11. Dr Brant , only a first year dental student would not understand that you engage both cortices , regardless of wether the sinus is perfed or not. I honestly believe , with some of the questions posed, there are some people that have no clue as to what they are doing. Go back a few questions ,and read them. You may not have noticed , but I use a bit of sarcasm, to make a point, but a lot more science. Hope your not a first year dental student. Bv

  12. Thanks Dr Baker for continuing this bc I respect your opinion and am pretty interested in this. I am embarrassed that i didnt pick up on the sarcasm. I think my point is, and I don’t txp my patients this way, but there are obvious risks and complications associated with a sinus lift, as well as a considerable financial investment for the patient. Are those offset by the reward. Is there less risk by a skilled surgeon perforating the sinus 1-2mm with an implant. Especially when you consider how many options there are for grafting materials and how much contraversy there is with some of them.

  13. Brandt, my answer to that rhetorical question, is autogenuos bone mixed with prp in almost all sinus lifts. There is little controversy associated with that. There are a couple of good studies that prove that an intact sinus grows bone without placing any material(graft), primarily because you have created new space, and that space is maintained with your Implant. I have become less dogmatic about only using the patient’s own bone , in that most of my local colleques( for whom I have lots of respect) only use demin. Or min. bone. I think using anything else ,other than bmp,makes little or no sense. Enjoying the intelligent banter. Bv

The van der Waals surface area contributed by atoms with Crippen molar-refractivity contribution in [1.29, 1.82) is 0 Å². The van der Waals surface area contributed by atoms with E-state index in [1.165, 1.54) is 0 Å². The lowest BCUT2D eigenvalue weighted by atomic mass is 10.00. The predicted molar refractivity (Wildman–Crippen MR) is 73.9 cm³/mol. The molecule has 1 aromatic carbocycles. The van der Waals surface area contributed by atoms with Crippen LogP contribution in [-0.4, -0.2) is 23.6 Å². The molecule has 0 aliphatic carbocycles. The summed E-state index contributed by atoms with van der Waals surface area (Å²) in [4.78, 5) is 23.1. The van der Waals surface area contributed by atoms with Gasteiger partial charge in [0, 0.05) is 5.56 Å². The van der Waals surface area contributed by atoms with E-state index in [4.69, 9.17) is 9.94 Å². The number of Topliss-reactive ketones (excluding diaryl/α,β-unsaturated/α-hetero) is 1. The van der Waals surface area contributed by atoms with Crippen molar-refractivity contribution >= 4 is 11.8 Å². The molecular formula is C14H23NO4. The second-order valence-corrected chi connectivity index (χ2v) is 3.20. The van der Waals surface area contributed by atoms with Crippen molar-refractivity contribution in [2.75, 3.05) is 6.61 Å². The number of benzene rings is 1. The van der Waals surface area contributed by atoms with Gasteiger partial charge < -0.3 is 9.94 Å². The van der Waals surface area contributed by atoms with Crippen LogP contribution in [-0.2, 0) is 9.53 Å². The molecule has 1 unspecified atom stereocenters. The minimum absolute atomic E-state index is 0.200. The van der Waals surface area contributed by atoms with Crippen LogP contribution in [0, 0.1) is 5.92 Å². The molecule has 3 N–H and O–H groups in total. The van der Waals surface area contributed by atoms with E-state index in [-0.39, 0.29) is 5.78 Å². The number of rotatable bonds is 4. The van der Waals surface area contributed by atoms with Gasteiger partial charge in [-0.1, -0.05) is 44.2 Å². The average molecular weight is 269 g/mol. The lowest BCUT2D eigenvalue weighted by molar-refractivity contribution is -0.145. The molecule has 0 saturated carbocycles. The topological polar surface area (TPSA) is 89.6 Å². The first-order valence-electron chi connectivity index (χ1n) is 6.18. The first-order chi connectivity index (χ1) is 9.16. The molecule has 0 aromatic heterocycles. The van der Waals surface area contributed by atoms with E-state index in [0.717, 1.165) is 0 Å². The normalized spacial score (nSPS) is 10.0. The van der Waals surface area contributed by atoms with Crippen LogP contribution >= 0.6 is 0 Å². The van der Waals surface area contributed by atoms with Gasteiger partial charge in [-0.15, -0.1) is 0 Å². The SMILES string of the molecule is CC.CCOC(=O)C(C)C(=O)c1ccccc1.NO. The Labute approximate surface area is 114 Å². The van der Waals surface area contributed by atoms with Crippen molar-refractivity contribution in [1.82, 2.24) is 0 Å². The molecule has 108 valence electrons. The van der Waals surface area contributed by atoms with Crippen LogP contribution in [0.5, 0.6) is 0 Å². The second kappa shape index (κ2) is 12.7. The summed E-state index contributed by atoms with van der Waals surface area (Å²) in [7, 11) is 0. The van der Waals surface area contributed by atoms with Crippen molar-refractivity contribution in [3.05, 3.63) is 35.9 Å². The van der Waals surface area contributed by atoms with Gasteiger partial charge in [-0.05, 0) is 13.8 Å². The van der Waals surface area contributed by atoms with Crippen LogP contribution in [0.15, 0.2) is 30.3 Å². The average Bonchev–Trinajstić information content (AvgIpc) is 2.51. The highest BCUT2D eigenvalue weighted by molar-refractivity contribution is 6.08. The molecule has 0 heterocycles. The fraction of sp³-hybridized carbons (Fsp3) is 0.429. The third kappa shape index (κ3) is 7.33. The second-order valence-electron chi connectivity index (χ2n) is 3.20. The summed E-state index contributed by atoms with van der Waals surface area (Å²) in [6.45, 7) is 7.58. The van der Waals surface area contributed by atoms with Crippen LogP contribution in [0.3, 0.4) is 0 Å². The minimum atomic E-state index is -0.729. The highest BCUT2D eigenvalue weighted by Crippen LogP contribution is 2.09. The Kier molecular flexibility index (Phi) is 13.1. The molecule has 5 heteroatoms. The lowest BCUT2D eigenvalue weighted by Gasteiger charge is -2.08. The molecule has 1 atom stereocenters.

14. okay Dr Baker,
    Pts cbct shows just less than 11mm vertical height and plenty of width at site 3. no contraindications but pt refuses sinus augmentation. you could place a 9mm with minimal risk of perforation, place a 10 knowing that the surgical drill will probably enter the sinus or an 11 mm knowing you are in the antrum. or obviously refuse to treat. which implant do you think would be the most stable?

  15. The 11mm is my answer. Are they refusing an internal lift as well? I feel like I’m sitting in the drake hotel in chi town, taking my oral boards. Like I said before ,1-3 mm into the sinus is probably no big deal. I must confess, I have done sinus lifts before where there was 13 mm of bone and my implant barely reached the sinus. This was before I got my scanner. Boy, that implant looked good five years later.bv

  16. You win Dr Baker,
    There is no right answer. My answer is i refer to a specialist if its close to the sinus. my recommended trx would be an internal lift and i think that is the standard of care. but i really dont know if it is necessary. nor do i know if its more stable. thanks for your insights.

  17. I have 2 dental surgeon friends ( have worked together for 30 years ) one of whom placed 2 implants into the others sinus in the late 80s , whilst it is a source of great humour there has never been an issue. Thus the issue here is while it can be done with no issues it is not protocol and looks a bit messy when another surgeon may see it later and comment on it . ( bit like a poor crown marginal fit ).
    With systems such as Dask , Sla etc the procedure is that much easier to perform .
    Peter

  18. I still believe the studies that strongly suggest a minimum of 13 mm in the maxilla are relevant . This was published before the bicon implants even were around, I believe. Longer, wider is better! That’s what she sa……….? Bv